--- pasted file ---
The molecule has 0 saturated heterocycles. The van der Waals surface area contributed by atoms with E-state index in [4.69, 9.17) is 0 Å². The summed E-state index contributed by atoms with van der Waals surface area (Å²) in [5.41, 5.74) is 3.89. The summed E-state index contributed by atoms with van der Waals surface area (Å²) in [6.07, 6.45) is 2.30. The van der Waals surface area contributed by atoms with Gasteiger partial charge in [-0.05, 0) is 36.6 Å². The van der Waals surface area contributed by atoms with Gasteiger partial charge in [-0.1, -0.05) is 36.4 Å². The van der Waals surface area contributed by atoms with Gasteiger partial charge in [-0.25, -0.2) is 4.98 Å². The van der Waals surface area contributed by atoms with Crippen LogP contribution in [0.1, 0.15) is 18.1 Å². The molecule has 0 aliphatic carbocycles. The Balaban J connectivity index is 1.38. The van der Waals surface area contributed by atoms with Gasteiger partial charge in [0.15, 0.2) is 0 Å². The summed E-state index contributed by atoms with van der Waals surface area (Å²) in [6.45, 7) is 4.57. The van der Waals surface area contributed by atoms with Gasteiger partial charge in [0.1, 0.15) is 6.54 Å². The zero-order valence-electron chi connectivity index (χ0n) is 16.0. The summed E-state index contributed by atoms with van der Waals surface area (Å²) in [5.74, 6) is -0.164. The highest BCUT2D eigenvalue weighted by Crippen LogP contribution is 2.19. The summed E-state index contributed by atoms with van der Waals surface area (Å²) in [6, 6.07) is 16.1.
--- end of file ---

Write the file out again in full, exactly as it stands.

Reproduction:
The molecule has 0 saturated heterocycles. The van der Waals surface area contributed by atoms with E-state index in [4.69, 9.17) is 0 Å². The summed E-state index contributed by atoms with van der Waals surface area (Å²) in [5.41, 5.74) is 3.89. The summed E-state index contributed by atoms with van der Waals surface area (Å²) in [6.07, 6.45) is 2.30. The van der Waals surface area contributed by atoms with Gasteiger partial charge in [-0.05, 0) is 36.6 Å². The van der Waals surface area contributed by atoms with Gasteiger partial charge in [-0.1, -0.05) is 36.4 Å². The van der Waals surface area contributed by atoms with Gasteiger partial charge in [-0.25, -0.2) is 4.98 Å². The van der Waals surface area contributed by atoms with Crippen LogP contribution in [0.1, 0.15) is 18.1 Å². The molecule has 0 aliphatic carbocycles. The Balaban J connectivity index is 1.38. The van der Waals surface area contributed by atoms with Gasteiger partial charge in [0.15, 0.2) is 0 Å². The summed E-state index contributed by atoms with van der Waals surface area (Å²) in [6.45, 7) is 4.57. The van der Waals surface area contributed by atoms with Gasteiger partial charge in [0.1, 0.15) is 6.54 Å². The zero-order valence-electron chi connectivity index (χ0n) is 16.0. The summed E-state index contributed by atoms with van der Waals surface area (Å²) in [5.74, 6) is -0.164. The highest BCUT2D eigenvalue weighted by Crippen LogP contribution is 2.19. The summed E-state index contributed by atoms with van der Waals surface area (Å²) in [6, 6.07) is 16.1.